I appreciate that the systems that exist for examining PhD theses differ from place to place. In the US, candidates go through (what seems to me, at least) a very strange system of ‘quals’, research, defense, and thesis submission, and that’s only what I’ve learnt implicitly from reading PhD Comics. Then in Australia the examination is by reading only, meaning candidates never have a face-to-face oral examination (what you’d call a ‘viva’) and their thesis is read and graded on its own merits. This has both pros and cons, because although you never have the stress (and terror and anxiety and nervous breakdowns and jelly-like knees) that comes with experiencing an oral examination, you might have an equally uncomfortable time trying to perfect your thesis to the finest detail because you won’t get a chance to clarify or discuss anything in a meeting.

In the UK, PhD theses are examined by both reading and questioning. After thesis submission, usually in about 4 to 6 weeks, the examiners read and write independent preliminary reports on the thesis, and a date for a viva is then arranged. On the day of the viva, the candidate, the internal examiner and external examiner, and, depending on the regulations of the university, sometimes also the supervisor(s) and the Chair of examiners attend the meeting and both of the examiners question the candidate about different aspects of the thesis. Depending on how the examiners jointly evaluate both the thesis and the candidate’s performance at the viva, they then make a recommendation for the outcome of the examination (for example, for the candidate to pass, to pass with corrections, to be awarded an MPhil, or to fail). The university then approves the recommendation.

Because the examination panel most usually consists of one internal and one external examiner, this sets the candidate and supervisors the delightful task of locating, researching and successfully engaging an appropriate external examiner, given that the external examiner traditionally takes the ‘lead’ in the viva and has a bit more leverage in the final recommendation.

Establishing an external examiner isn’t as straightforward as I’d hoped. Thinking in a straightforward way, you would simply find the person whose qualifications and theoretical expertise mostly closely matched your thesis and have them examine you, and the viva would be a straightforward, standardised procedure of observing whether you can explain and justify the points made in the thesis.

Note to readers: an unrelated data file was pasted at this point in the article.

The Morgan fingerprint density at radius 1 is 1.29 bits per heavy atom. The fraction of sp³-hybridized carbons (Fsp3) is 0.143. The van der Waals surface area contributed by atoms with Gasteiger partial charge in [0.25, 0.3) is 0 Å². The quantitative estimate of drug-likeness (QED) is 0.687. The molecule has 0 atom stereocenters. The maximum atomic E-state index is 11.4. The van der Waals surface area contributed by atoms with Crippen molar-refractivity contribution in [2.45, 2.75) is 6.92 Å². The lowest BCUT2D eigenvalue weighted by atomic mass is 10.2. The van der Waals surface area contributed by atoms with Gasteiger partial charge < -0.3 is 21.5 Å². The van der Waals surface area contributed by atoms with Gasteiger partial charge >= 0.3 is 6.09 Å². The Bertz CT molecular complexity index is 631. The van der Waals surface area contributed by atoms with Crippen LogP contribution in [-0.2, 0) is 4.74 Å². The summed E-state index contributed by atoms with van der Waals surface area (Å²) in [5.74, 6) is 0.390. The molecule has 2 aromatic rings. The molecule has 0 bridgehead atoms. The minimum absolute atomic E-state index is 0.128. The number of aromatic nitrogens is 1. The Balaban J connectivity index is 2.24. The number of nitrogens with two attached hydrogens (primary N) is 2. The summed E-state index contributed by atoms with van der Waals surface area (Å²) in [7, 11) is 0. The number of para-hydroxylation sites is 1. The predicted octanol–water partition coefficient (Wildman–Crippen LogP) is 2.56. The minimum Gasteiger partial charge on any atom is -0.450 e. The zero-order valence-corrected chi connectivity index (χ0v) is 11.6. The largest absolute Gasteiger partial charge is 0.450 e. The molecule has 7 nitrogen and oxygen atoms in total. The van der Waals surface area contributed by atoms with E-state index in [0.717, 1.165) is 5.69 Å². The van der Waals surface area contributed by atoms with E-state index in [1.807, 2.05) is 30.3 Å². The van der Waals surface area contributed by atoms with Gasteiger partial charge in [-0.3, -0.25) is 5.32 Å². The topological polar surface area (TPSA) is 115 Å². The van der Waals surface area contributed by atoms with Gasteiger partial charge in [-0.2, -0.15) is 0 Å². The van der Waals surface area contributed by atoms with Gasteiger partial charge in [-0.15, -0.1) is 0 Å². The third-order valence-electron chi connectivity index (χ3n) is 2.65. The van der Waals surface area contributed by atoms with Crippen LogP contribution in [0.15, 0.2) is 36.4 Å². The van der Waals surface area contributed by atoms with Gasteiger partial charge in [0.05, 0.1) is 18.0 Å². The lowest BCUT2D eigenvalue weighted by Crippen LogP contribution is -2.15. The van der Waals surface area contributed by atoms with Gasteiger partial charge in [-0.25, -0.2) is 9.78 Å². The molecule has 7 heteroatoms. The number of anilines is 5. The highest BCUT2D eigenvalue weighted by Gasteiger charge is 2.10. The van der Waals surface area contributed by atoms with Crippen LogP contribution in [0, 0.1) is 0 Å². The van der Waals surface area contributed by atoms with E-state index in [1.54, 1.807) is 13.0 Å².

But of course, in the real world, it just doesn’t work like that. Finding examiners in the real world is an absurd, bordering-on-clinically-insane process involving intense background research, personality checks, cyberstalking, gossiping with former students, and attempting to approach them anonymously at conferences and other professional meetings to get an idea of their character. Yes, apparently many academics who are perfectly sane and normal in everyday life become savage, rabid thesis-gobbling monsters when put into a room opposite a cowering PhD candidate.

Cute.

So now that I’ve got a few names on my list of externals, I’m in the process of doing intense background research for each of them, which is a professional way of saying I am cyberstalking them in every conceivable corner of the Internet to gain some picture of their likes and dislikes, and what strikes their fancy.

I am not insane. Postgraduate forums across the web report countless horror stories of candidates being eaten alive by overly harsh examiners, often because they and their supervisors just chose the wrong person.

Really, I am not mad.

So far, I have found out that my first choice for external likes Bob Dylan, cosmology, and intelligent science fiction. I’m not sure exactly what I’m supposed to do with this information, since my thesis has nothing to do with Bob Dylan, cosmology, or intelligent science fiction (unless the research itself could be classed as intelligent science fiction, though personally I don’t think it’s that intelligent). So, I’m just going to note it all down and tell my supervisors about it and see what we come up with.

And I won’t even get started on the absurdity of the internal examiner. They sound like someone you’d expect to see in a gynaecologist’s office.

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